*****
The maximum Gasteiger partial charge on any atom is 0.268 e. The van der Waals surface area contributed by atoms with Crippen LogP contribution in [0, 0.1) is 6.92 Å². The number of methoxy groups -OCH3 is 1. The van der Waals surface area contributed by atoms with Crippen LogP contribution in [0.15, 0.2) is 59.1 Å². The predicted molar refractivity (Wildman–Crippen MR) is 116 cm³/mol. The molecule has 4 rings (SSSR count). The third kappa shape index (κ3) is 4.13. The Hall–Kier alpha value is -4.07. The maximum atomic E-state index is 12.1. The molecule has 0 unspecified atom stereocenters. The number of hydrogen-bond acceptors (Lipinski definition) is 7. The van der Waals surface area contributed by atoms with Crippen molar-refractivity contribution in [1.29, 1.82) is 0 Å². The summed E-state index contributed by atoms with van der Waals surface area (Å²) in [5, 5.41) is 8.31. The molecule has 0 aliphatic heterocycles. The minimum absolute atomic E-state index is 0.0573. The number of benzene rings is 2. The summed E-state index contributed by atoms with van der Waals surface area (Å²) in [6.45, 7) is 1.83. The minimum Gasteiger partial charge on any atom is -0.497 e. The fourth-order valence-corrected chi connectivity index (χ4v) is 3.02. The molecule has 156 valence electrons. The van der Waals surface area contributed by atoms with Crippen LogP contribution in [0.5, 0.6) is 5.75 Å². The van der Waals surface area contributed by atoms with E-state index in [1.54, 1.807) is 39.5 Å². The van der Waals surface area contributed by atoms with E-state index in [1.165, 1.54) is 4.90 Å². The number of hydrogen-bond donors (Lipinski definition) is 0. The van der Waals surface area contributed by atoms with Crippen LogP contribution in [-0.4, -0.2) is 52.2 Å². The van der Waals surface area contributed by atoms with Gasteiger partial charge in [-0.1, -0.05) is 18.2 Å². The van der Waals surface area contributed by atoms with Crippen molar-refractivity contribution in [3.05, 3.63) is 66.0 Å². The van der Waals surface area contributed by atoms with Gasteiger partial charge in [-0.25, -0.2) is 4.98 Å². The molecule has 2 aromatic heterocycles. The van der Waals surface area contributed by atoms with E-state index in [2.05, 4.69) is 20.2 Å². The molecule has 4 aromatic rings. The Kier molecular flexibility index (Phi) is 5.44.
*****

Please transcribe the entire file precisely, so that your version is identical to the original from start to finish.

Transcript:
The maximum Gasteiger partial charge on any atom is 0.268 e. The van der Waals surface area contributed by atoms with Crippen LogP contribution in [0, 0.1) is 6.92 Å². The number of methoxy groups -OCH3 is 1. The van der Waals surface area contributed by atoms with Crippen LogP contribution in [0.15, 0.2) is 59.1 Å². The predicted molar refractivity (Wildman–Crippen MR) is 116 cm³/mol. The molecule has 4 rings (SSSR count). The third kappa shape index (κ3) is 4.13. The Hall–Kier alpha value is -4.07. The maximum atomic E-state index is 12.1. The molecule has 0 unspecified atom stereocenters. The number of hydrogen-bond acceptors (Lipinski definition) is 7. The van der Waals surface area contributed by atoms with Crippen molar-refractivity contribution in [1.29, 1.82) is 0 Å². The summed E-state index contributed by atoms with van der Waals surface area (Å²) in [5, 5.41) is 8.31. The molecule has 0 aliphatic heterocycles. The minimum absolute atomic E-state index is 0.0573. The number of benzene rings is 2. The summed E-state index contributed by atoms with van der Waals surface area (Å²) in [6.45, 7) is 1.83. The minimum Gasteiger partial charge on any atom is -0.497 e. The fourth-order valence-corrected chi connectivity index (χ4v) is 3.02. The molecule has 156 valence electrons. The van der Waals surface area contributed by atoms with Crippen LogP contribution in [0.5, 0.6) is 5.75 Å². The van der Waals surface area contributed by atoms with E-state index in [1.54, 1.807) is 39.5 Å². The van der Waals surface area contributed by atoms with E-state index in [1.165, 1.54) is 4.90 Å². The number of hydrogen-bond donors (Lipinski definition) is 0. The van der Waals surface area contributed by atoms with Crippen LogP contribution in [-0.4, -0.2) is 52.2 Å². The van der Waals surface area contributed by atoms with Gasteiger partial charge in [-0.1, -0.05) is 18.2 Å². The van der Waals surface area contributed by atoms with Crippen molar-refractivity contribution in [3.05, 3.63) is 66.0 Å². The van der Waals surface area contributed by atoms with Gasteiger partial charge in [-0.25, -0.2) is 4.98 Å². The molecule has 2 aromatic heterocycles. The van der Waals surface area contributed by atoms with E-state index in [2.05, 4.69) is 20.2 Å². The molecule has 4 aromatic rings. The Kier molecular flexibility index (Phi) is 5.44.